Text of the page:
There had been a Dyeing business just down the road from me for as long as I can remember. However, when I decided that the time had come to renovate my beloved but tired and faded duvet cover, I was devastated to discover that they had closed down. All the references online seemed to point back to the now shut business.
I had tried dyeing things in the past without much success and there seemed to be a very limited range of dye colours available from most places. Then I was absolutely delighted to discover that my favourite craft store The Ribbon Rose had a fantastic range of Rit dyeing products. The time had come for me to give dyeing another go.
I thought it would be best to start with something smaller than a heavy duvet cover. I had a much loved aqua coloured denim jacket that had faded in a not very attractive manner, so this was my first attempt. And I was absolutely delighted with the outcome.
Ritdye.com has all sorts of useful information and videos on how to use the various products. Colour is important to me so I was pleased to see that they also had large examples online of what the various dye colours were like. I purchased an aquamarine liquid all-purpose dye along with a dye fixative.
Following the instructions, I first weighed my jacket: for each 500g of fabric weight you need to use half a bottle of the dye; or you can increase the amount if you want a more intense colour. Mine was approx 600g so I used the whole bottle as I wasn’t sure how strong a colour would result.
Then I washed the jacket before filling my laundry sink with about 10 litres of hot water. The instructions said to use the hottest water that is safe for the fabric. Cotton is very robust so I added a kettle full of boiling water as well (you can use a stovetop method to keep the water nearly boiling if you prefer). Then I added 1 cup of salt (for synthetics you use 1 cup of vinegar) and stirred in the contents of the dye bottle.
Make sure you wear gloves and preferably gloves that don’t have a hole in the finger!
I put the jacket in the dye and then stirred it around for about 30 minutes – to make sure that dye can get evenly to all the fabric. Then I rinsed the jacket in cool water before putting it back in hot water with the dye fixative for another 20 minutes – stirring again. Then time for a final wash in the washing machine with an old towel.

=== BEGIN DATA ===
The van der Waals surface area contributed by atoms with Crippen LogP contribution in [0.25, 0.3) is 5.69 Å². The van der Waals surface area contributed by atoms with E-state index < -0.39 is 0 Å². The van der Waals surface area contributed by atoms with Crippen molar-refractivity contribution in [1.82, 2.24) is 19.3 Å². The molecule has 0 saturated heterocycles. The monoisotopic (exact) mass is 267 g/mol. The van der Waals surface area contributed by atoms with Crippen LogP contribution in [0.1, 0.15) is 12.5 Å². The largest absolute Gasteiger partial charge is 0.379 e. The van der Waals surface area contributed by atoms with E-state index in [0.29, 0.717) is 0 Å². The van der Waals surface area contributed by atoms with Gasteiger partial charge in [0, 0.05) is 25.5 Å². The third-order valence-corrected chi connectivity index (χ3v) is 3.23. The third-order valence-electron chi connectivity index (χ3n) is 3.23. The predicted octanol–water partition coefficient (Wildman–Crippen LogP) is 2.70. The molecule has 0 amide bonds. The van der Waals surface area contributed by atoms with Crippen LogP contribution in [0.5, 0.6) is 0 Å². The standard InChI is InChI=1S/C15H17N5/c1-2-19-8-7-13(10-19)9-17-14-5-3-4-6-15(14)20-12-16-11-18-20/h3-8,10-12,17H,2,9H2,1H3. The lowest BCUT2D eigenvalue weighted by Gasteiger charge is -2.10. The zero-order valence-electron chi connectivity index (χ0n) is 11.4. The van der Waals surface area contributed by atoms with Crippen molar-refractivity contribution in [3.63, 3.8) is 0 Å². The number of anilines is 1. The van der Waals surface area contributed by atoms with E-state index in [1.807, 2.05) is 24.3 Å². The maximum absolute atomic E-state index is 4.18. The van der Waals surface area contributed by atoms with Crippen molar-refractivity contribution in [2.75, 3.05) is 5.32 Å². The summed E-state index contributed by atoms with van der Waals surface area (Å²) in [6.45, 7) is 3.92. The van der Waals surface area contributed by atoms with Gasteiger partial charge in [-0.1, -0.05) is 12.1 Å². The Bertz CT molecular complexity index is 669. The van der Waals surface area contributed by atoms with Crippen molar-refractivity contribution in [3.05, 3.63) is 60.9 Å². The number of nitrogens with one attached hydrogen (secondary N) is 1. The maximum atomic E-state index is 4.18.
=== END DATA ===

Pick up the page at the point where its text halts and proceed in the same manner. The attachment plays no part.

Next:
They warn that the dye looks very dark and that the colour on the wet fabric will appear darker than it will when it dries so I didn’t have any real expectation of what the final product would look like. I was stunned!! It was a beautiful rich colour that had completely and evenly covered the fabric with no indication of where the previous fading had been.
Next I decided to try my luck with a chair cover that had faded in the sun. It has a navy blue cover but the navy dye was temporarily out of stock. I thought that the indigo dye looked pretty close but I learnt to my peril that you really do need to go as dark as you possibly can to match a previous dark colour. Although it did take the dye, the faded areas stayed a lighter colour than the original. So I dyed it again with a much better result – if you look closely you can still see a difference but it is so much better.
I also tried using the washing machine for this attempt. I found it harder to judge the right quantity of water as you need enough for the fabric to move around easily and be submerged. But it certainly is a lot easier to manage the stirring when you don’t have to do it by hand. I kept an eye on the washing cycle and stopped and restarted a few times so that it would simply stir rather than start draining and rinsing.
Then I was ‘on a roll’ and decided it was time to try with the duvet cover – in the washing machine of course. Because the duvet cover was so much bigger and heavier, I had to use 3 bottles of denim blue dye (but I threw in a table cloth at the last minute as well so I got my money’s worth). I kept it in the dye mixture for an hour to maximise the colour intensity, adding a kettle-full of boiling water half way through to keep up the temperature. And I am absolutely delighted with the result. If I look really closely I can sort of see where it is a slightly lighter colour but it is so much brighter and fresher looking.